Stunningly captured by Carlos Rossini’s creative camerawork, this sealed and sanitised world has a strange beauty. Loosely based on the book Hotel, by Sophie Calle, The Chambermaid is a contemplative but well-paced cinema verité piece that resonates with a powerful message from both sides of the equation. Eve’s humdrum existence is piqued by moments of insight that show her in a different light as she endure the indignities of her role with calm forbearance and subdued silence. The magnificent skyscapes are hers to see but never to enjoy in her closeted existence, locked in an eternal bubble with no respite, until the final scene where the ambient sounds of exotic birdsong replace the refrigerated buzz of musak and air-conditioning. MT
7 QUESTIONS FOR Lila Alviles – director, THE CHAMBERMAID
1: Some of the most interesting films are coming out of South America – your story is simple but has universal appeal
Alviles: When I’m asked to explain my film I realise its so simple and yet profound. The idea started 8 years ago when I saw book about a photographer who took photos of the things people had left behind in hotels. I’m originally from a theatre background so originally it was going to be a play, but then I decided to make a film – to show to the chambermaids working there what I had in mind – and in the end it turned into a feature film as I followed them through their daily lives for 6 years so I could understand their world.
2: The hotel feels like a microcosm of Mexico or even Mexico City with its different social make-up – the rich the poor, men and women behaving badly – behaving well.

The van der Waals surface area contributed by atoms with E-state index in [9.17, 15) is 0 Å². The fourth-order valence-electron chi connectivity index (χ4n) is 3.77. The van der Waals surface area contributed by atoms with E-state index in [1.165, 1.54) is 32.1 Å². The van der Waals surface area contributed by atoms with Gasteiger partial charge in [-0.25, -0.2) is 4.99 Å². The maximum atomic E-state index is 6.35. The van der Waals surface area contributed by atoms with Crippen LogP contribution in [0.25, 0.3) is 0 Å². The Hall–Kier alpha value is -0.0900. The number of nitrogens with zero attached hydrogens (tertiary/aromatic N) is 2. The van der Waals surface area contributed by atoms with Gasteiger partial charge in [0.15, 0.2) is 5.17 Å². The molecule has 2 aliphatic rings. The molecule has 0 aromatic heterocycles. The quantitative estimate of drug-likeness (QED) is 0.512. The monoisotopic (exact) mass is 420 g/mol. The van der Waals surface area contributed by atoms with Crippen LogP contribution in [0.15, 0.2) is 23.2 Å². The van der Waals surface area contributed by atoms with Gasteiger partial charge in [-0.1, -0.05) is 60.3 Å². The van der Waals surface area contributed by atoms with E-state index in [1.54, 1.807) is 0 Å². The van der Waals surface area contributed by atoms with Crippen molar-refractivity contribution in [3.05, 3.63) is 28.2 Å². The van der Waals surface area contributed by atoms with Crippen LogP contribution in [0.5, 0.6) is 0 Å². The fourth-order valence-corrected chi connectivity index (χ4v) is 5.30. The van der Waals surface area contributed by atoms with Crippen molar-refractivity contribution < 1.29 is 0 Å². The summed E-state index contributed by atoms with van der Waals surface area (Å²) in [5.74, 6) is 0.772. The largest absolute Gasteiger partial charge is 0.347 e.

Alviles: Yes, you’re absolutely right – I had so many stories to tell and yet I had no formal training, or diplomas in film – so in some ways I was an outsider. But I was determined to make the film and that’s how it all happened, and then we premiered in Toronto. Now, I’m taking on the festival circuit.
3. How did you finance the feature?
Alviles: The money came from my own savings but I was so passionate about my idea and so I went with it through intuition. Then my producer joined me and helped me finish the film and other producers joined us to promote it. And we filmed in 17 days and have no done 18 festivals.
4: The good thing about your film is that its minimal dialogue and meditative pacing make it an absorbing watch for all nationalities – viewers can sit back and just enjoy the visual story. And that’s its strength, apart from the intriguing narrative. Are you part of the filmmaking community in Mexico today – along with Alfonso Cuaron or Michel Franco?
Alviles: Yes but not for me! There’s a lot of great cinema in Mexico, I go twice a week to the cinema. Well it’s difficult because I’m the one who came out of nowhere with my film as I didn’t attend film school. But now my film has been shown in Morelia – Mexico’s leading film festival– and gradually it’s gaining an international platform. For the first time in my life my work speaks for what I am – whether I’m a woman or not.